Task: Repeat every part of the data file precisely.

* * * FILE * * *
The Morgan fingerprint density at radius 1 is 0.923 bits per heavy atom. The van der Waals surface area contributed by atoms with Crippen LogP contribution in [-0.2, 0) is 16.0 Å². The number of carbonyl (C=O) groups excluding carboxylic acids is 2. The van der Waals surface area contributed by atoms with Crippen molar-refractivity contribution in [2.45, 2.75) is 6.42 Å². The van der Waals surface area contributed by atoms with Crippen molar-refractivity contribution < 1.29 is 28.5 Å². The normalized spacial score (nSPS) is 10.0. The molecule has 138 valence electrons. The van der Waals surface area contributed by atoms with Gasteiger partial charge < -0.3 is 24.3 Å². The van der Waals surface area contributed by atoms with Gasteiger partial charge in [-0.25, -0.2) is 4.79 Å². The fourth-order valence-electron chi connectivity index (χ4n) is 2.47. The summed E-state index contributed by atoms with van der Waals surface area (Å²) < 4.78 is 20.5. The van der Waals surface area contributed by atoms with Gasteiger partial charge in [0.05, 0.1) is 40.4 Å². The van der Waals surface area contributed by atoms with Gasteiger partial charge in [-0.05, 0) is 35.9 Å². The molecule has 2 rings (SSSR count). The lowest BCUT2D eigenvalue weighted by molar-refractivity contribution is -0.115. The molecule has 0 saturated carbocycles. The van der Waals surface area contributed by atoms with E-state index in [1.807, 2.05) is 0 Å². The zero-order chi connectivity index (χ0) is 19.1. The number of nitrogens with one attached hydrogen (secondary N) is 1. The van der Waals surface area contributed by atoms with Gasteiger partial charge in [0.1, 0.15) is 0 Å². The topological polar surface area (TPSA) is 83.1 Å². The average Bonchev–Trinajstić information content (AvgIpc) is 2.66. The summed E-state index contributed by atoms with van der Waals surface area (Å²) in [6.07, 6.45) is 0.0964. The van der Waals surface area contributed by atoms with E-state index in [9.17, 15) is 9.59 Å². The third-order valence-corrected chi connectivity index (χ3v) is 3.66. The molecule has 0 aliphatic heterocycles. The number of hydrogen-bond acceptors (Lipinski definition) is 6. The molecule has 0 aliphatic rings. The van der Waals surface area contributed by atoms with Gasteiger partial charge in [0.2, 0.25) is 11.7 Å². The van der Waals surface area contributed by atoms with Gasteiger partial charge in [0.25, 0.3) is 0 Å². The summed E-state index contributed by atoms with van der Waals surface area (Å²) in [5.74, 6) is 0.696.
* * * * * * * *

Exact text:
The Morgan fingerprint density at radius 1 is 0.923 bits per heavy atom. The van der Waals surface area contributed by atoms with Crippen LogP contribution in [-0.2, 0) is 16.0 Å². The number of carbonyl (C=O) groups excluding carboxylic acids is 2. The van der Waals surface area contributed by atoms with Crippen molar-refractivity contribution in [2.45, 2.75) is 6.42 Å². The van der Waals surface area contributed by atoms with Crippen molar-refractivity contribution < 1.29 is 28.5 Å². The normalized spacial score (nSPS) is 10.0. The molecule has 138 valence electrons. The van der Waals surface area contributed by atoms with Gasteiger partial charge < -0.3 is 24.3 Å². The van der Waals surface area contributed by atoms with Gasteiger partial charge in [-0.25, -0.2) is 4.79 Å². The fourth-order valence-electron chi connectivity index (χ4n) is 2.47. The summed E-state index contributed by atoms with van der Waals surface area (Å²) < 4.78 is 20.5. The van der Waals surface area contributed by atoms with Gasteiger partial charge in [0.05, 0.1) is 40.4 Å². The van der Waals surface area contributed by atoms with Gasteiger partial charge in [-0.05, 0) is 35.9 Å². The molecule has 2 rings (SSSR count). The lowest BCUT2D eigenvalue weighted by molar-refractivity contribution is -0.115. The molecule has 0 saturated carbocycles. The van der Waals surface area contributed by atoms with E-state index in [1.807, 2.05) is 0 Å². The zero-order chi connectivity index (χ0) is 19.1. The number of nitrogens with one attached hydrogen (secondary N) is 1. The van der Waals surface area contributed by atoms with Gasteiger partial charge in [0.1, 0.15) is 0 Å². The topological polar surface area (TPSA) is 83.1 Å². The average Bonchev–Trinajstić information content (AvgIpc) is 2.66. The summed E-state index contributed by atoms with van der Waals surface area (Å²) in [6.07, 6.45) is 0.0964. The van der Waals surface area contributed by atoms with E-state index in [9.17, 15) is 9.59 Å². The third-order valence-corrected chi connectivity index (χ3v) is 3.66. The molecule has 0 aliphatic heterocycles. The number of hydrogen-bond acceptors (Lipinski definition) is 6. The molecule has 0 aliphatic rings. The van der Waals surface area contributed by atoms with Gasteiger partial charge in [0.2, 0.25) is 11.7 Å². The van der Waals surface area contributed by atoms with Gasteiger partial charge in [0.25, 0.3) is 0 Å². The summed E-state index contributed by atoms with van der Waals surface area (Å²) in [5.74, 6) is 0.696.